The news that the local elections will go ahead as planned on 6 May has increased optimism in the Conservative parliamentary party about the roadmap out of lockdown. Despite rumours that the vote could be postponed on the grounds that Covid restrictions would prevent them from effectively campaigning, UK Constitution Minister Chloe Smith has said it will go ahead on the grounds that 'democracy should not be cancelled because of Covid'.
But MPs aren't just pleased because the vote is on. Several are taking it as a sign that the lockdown will be eased sooner rather than later. The Cabinet Office announcement said they were able to commit 'with confidence' to the elections going ahead as vulnerable groups and all those over 50 are expected to have received vaccines by May. This goes further than any previous public declaration — with ministers only saying up until now that the over-50s will be vaccinated by spring but refusing to give specific dates.
That idea of a firm May deadline has already had some pushback — the Prime Minister's spokesperson appeared to downplay the idea in a lobby briefing. However, this is more down to the fact No. 10 are keen not to 'overpromise and under deliver' so would rather play down expectations. 'No-one wants to say publicly that things are going well,' explains a government aide. 'But people are bullish about hitting the targets.'
Once the over-50s are vaccinated, all over 18s are expected to swiftly follow with the Telegraph reporting last month all adults could have the vaccine by the 'end of June'. While there has been much talk of sending vaccine doses abroad, one minister tells Coffee House that they are committed to making sure there are enough doses for the entire adult population. The local elections announcement suggests that things will be sufficiently relaxed by April that the party will be able to campaign in the build-up to polling day suggests that the lockdown will be eased substantially before the vote.
Meanwhile, a new study this week suggesting a single dose of the Oxford-AstraZeneca vaccine can prevent transmission of the coronavirus by up to two-thirds. This announcement is adding to optimism within government that the situation could improve quickly once vaccination targets are hit. While several European countries — including France and Sweden — have this week advised against the Oxford vaccine being used on the elderly, so far the government has been restrained in its response to criticism of the UK strategy on the virus.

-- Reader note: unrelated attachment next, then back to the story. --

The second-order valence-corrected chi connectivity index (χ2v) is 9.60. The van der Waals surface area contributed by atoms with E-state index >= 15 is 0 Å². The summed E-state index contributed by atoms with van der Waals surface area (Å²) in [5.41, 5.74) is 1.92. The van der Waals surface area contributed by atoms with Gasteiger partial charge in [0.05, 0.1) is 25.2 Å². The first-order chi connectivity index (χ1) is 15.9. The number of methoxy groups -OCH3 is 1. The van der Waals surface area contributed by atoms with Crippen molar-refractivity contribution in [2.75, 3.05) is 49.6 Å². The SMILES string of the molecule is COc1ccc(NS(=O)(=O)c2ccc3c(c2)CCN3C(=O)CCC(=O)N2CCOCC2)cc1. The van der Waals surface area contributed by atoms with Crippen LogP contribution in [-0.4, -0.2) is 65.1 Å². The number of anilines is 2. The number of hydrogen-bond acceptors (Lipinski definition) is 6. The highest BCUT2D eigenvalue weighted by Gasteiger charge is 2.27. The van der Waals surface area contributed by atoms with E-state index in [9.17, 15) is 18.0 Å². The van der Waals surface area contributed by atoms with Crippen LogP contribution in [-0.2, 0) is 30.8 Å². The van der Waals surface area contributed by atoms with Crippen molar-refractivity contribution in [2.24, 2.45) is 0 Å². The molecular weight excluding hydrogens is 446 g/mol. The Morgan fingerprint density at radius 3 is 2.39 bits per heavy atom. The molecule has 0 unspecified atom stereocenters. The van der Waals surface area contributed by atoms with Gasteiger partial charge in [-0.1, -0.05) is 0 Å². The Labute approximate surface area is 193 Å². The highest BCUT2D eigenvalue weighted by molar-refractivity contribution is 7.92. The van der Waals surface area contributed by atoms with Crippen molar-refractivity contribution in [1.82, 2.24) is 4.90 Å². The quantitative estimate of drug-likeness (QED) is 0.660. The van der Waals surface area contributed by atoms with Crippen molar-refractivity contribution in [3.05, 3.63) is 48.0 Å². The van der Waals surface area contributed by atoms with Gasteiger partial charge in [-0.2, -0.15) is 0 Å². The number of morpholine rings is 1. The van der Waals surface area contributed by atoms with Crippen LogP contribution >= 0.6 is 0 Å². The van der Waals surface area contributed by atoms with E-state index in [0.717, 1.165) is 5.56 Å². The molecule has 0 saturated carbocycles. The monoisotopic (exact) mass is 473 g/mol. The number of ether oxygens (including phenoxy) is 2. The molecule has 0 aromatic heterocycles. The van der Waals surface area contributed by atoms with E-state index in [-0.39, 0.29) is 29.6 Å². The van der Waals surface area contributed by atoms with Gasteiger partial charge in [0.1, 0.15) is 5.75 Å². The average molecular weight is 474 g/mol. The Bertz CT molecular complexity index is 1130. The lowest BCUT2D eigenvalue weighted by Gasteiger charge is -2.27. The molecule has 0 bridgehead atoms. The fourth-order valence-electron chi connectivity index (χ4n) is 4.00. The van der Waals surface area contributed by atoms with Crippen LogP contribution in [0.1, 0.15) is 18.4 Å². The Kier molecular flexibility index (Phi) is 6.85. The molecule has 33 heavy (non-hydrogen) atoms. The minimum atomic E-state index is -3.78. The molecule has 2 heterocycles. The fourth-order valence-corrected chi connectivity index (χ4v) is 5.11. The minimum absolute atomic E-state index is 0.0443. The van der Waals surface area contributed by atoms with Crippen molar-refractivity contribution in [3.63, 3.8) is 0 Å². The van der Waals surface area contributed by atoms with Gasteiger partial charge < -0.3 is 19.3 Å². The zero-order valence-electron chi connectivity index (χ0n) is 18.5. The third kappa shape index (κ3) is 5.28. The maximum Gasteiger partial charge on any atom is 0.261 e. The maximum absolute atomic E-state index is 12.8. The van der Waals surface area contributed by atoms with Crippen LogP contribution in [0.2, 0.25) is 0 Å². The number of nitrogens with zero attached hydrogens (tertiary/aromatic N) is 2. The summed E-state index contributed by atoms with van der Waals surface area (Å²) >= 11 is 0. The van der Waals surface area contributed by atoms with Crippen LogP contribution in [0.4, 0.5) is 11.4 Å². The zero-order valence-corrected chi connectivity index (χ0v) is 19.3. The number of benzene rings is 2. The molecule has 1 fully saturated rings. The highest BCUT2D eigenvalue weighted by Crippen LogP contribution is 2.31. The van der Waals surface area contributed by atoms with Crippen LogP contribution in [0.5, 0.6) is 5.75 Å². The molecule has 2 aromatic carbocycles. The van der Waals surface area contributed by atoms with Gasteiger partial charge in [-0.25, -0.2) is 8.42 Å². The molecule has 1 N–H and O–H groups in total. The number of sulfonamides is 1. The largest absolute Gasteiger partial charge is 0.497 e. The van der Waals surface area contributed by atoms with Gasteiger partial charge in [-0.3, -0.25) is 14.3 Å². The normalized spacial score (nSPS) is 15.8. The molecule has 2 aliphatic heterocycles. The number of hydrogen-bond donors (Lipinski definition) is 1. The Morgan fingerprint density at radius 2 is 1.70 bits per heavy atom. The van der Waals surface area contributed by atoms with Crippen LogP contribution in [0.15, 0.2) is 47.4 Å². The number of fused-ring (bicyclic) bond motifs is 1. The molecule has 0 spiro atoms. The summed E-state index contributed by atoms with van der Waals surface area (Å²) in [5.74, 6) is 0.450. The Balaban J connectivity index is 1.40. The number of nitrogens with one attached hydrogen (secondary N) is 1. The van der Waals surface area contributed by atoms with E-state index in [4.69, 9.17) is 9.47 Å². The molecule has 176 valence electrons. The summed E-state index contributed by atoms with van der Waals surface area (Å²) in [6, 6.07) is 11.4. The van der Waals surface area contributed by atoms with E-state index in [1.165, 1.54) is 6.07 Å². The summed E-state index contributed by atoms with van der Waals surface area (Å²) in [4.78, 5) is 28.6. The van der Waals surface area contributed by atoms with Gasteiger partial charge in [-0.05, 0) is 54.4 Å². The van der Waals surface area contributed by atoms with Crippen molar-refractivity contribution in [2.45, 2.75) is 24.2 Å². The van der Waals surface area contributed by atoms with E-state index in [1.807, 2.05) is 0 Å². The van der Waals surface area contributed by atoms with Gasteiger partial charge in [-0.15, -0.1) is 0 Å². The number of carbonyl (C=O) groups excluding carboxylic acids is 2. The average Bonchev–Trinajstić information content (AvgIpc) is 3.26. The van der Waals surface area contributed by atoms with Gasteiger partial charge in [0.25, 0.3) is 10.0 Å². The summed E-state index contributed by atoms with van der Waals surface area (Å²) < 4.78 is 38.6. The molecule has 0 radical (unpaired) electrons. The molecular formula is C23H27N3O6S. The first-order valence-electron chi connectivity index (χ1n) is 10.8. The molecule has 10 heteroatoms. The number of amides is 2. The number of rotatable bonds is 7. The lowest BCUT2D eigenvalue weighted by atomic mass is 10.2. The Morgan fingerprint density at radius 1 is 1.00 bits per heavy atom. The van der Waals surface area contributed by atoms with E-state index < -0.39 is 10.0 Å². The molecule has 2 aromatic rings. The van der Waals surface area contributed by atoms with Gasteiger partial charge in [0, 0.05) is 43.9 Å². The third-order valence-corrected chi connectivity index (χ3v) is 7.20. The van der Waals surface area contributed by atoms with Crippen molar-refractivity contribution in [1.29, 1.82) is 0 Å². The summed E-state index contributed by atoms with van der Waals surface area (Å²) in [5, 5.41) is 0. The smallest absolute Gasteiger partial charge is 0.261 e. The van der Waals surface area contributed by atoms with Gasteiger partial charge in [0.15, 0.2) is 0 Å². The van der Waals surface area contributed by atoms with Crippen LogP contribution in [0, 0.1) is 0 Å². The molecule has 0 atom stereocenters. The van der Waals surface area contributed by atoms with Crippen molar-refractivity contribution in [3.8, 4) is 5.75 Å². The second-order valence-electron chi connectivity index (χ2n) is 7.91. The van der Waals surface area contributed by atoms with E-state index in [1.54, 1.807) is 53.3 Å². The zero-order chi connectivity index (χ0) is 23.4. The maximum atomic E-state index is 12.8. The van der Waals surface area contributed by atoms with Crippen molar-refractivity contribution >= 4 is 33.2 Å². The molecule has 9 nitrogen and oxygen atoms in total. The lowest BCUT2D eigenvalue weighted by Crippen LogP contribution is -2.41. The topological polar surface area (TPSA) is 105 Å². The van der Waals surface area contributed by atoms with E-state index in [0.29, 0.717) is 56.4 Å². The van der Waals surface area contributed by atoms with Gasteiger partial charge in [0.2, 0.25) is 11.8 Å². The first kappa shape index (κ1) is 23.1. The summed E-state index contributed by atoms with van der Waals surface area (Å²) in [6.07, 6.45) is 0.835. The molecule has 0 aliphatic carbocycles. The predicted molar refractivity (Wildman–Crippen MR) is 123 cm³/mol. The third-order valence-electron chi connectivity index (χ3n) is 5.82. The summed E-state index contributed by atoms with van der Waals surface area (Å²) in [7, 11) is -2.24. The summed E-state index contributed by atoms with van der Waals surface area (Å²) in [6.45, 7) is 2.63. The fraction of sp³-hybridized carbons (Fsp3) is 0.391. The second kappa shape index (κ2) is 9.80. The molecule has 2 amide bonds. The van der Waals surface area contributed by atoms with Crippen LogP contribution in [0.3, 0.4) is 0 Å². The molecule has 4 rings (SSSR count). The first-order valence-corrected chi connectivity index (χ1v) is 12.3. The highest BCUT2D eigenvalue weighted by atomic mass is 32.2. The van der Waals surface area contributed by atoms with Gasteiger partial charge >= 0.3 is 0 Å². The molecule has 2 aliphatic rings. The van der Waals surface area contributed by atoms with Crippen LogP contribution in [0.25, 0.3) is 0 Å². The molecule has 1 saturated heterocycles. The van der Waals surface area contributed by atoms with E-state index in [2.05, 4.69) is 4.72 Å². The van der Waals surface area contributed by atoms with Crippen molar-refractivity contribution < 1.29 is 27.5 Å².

This is in part because they believe the science will soon speak for itself. Two studies are underway charting the effects of the virus on those who have been vaccinated. In a few weeks' time, ministers believe they'll be able to point to the effect of the Oxford vaccine in both immunity and transmission.
This touches on the other reason ministers are keen to press ahead with the May local elections: a potential vaccine boost. While few Tory politicians want to say it publicly, there is a growing sense that the political landscape is strongly turning in Johnson's favour. The successful vaccine programme (I report in the magazine this week on how it came to be) is a big part of this.
'It's helped to restore our reputation for competence,' says a Conservative MP. 'It's the political antidote to a lot of our problems,' says another. Adding to this is the EU's sluggish vaccination programme. 'It's helped to highlight just how impressive what the UK has done is,' says a MP from the 2019 intake.
Helping matters are Keir Starmer's recent difficulties — with the Labour leader facing increased criticism in the media over his performance — and Nicola Sturgeon's problems on SNP infighting and the pace of Scotland's vaccine rollout. Aides believe they are already beginning to see a vaccine boost in the polls and this will only grow if things stay on track.
While efforts within No. 10 to rebuild ties with the parliamentary party continue, this week's planned appearance from the Prime Minister's political secretary Ben Gascoigne was cancelled at the last minute — and rescheduled for next week.
There will need to be more engagement in the coming weeks. Broadly speaking the party is boosted by the vaccine rollout. But its success means several MPs believe a faster easing of lockdown is possible. 'There's a growing head of steam for things to come back but it's not boiling into anger yet,' explains one old-timer. 'A lot of us are waiting to see what the Prime Minister announces later this month on the plan to get out of lockdown.' Confirmation of local elections going ahead means that expectations are riding high.